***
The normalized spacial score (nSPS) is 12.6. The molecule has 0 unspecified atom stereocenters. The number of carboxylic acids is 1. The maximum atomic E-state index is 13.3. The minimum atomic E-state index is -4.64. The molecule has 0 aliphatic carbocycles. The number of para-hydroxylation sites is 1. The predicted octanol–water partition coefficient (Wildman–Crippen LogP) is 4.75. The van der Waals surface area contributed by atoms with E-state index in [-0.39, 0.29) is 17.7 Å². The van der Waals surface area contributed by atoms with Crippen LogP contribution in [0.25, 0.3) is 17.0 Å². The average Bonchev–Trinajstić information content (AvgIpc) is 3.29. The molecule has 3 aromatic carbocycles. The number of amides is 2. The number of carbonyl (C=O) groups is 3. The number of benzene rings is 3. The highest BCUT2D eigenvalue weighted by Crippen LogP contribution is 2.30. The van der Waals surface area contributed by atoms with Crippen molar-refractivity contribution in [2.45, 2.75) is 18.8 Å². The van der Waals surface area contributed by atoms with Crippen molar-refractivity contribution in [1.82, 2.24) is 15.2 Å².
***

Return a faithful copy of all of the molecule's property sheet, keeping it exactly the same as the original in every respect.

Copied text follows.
The normalized spacial score (nSPS) is 12.6. The molecule has 0 unspecified atom stereocenters. The number of carboxylic acids is 1. The maximum atomic E-state index is 13.3. The minimum atomic E-state index is -4.64. The molecule has 0 aliphatic carbocycles. The number of para-hydroxylation sites is 1. The predicted octanol–water partition coefficient (Wildman–Crippen LogP) is 4.75. The van der Waals surface area contributed by atoms with E-state index in [-0.39, 0.29) is 17.7 Å². The van der Waals surface area contributed by atoms with Crippen LogP contribution in [0.25, 0.3) is 17.0 Å². The average Bonchev–Trinajstić information content (AvgIpc) is 3.29. The molecule has 3 aromatic carbocycles. The number of amides is 2. The number of carbonyl (C=O) groups is 3. The number of benzene rings is 3. The highest BCUT2D eigenvalue weighted by Crippen LogP contribution is 2.30. The van der Waals surface area contributed by atoms with Crippen molar-refractivity contribution in [2.45, 2.75) is 18.8 Å². The van der Waals surface area contributed by atoms with Crippen molar-refractivity contribution in [1.82, 2.24) is 15.2 Å².